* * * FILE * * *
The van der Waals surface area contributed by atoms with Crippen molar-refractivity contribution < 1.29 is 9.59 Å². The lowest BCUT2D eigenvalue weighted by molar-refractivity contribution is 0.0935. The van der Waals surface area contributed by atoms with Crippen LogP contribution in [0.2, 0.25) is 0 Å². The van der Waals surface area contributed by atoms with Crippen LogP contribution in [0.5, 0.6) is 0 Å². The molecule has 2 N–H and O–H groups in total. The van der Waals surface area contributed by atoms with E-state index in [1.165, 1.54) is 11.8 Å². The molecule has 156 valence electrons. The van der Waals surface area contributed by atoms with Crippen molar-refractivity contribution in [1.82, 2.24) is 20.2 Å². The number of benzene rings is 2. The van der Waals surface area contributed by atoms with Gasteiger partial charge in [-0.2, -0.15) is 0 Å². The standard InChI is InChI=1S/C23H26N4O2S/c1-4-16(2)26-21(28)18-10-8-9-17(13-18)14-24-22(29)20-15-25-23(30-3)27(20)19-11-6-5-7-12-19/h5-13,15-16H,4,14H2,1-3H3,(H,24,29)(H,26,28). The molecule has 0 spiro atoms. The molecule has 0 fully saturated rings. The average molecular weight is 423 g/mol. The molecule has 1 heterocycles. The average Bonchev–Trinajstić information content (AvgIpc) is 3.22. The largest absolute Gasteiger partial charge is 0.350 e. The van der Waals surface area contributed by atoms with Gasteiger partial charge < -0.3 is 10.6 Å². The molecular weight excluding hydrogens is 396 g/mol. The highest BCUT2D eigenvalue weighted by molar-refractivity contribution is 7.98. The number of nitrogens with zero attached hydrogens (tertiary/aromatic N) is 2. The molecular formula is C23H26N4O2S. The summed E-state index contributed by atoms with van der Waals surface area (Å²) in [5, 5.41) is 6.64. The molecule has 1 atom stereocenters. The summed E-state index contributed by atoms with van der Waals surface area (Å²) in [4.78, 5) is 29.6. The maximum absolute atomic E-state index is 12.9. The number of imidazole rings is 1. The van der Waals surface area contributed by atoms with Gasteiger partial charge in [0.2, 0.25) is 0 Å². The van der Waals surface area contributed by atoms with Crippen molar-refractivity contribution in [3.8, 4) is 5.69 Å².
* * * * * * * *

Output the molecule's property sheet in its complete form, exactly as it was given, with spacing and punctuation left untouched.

The van der Waals surface area contributed by atoms with Crippen molar-refractivity contribution < 1.29 is 9.59 Å². The lowest BCUT2D eigenvalue weighted by molar-refractivity contribution is 0.0935. The van der Waals surface area contributed by atoms with Crippen LogP contribution in [0.2, 0.25) is 0 Å². The van der Waals surface area contributed by atoms with Crippen LogP contribution in [0.5, 0.6) is 0 Å². The molecule has 2 N–H and O–H groups in total. The van der Waals surface area contributed by atoms with E-state index in [1.165, 1.54) is 11.8 Å². The molecule has 156 valence electrons. The van der Waals surface area contributed by atoms with Crippen molar-refractivity contribution in [1.82, 2.24) is 20.2 Å². The number of benzene rings is 2. The van der Waals surface area contributed by atoms with Gasteiger partial charge in [-0.2, -0.15) is 0 Å². The standard InChI is InChI=1S/C23H26N4O2S/c1-4-16(2)26-21(28)18-10-8-9-17(13-18)14-24-22(29)20-15-25-23(30-3)27(20)19-11-6-5-7-12-19/h5-13,15-16H,4,14H2,1-3H3,(H,24,29)(H,26,28). The molecule has 0 spiro atoms. The molecule has 0 fully saturated rings. The average molecular weight is 423 g/mol. The molecule has 1 heterocycles. The average Bonchev–Trinajstić information content (AvgIpc) is 3.22. The largest absolute Gasteiger partial charge is 0.350 e. The van der Waals surface area contributed by atoms with Gasteiger partial charge < -0.3 is 10.6 Å². The molecular weight excluding hydrogens is 396 g/mol. The highest BCUT2D eigenvalue weighted by molar-refractivity contribution is 7.98. The number of nitrogens with zero attached hydrogens (tertiary/aromatic N) is 2. The molecular formula is C23H26N4O2S. The summed E-state index contributed by atoms with van der Waals surface area (Å²) in [5, 5.41) is 6.64. The molecule has 1 atom stereocenters. The summed E-state index contributed by atoms with van der Waals surface area (Å²) in [4.78, 5) is 29.6. The maximum absolute atomic E-state index is 12.9. The number of imidazole rings is 1. The van der Waals surface area contributed by atoms with Gasteiger partial charge in [0.2, 0.25) is 0 Å². The van der Waals surface area contributed by atoms with Crippen molar-refractivity contribution in [3.8, 4) is 5.69 Å².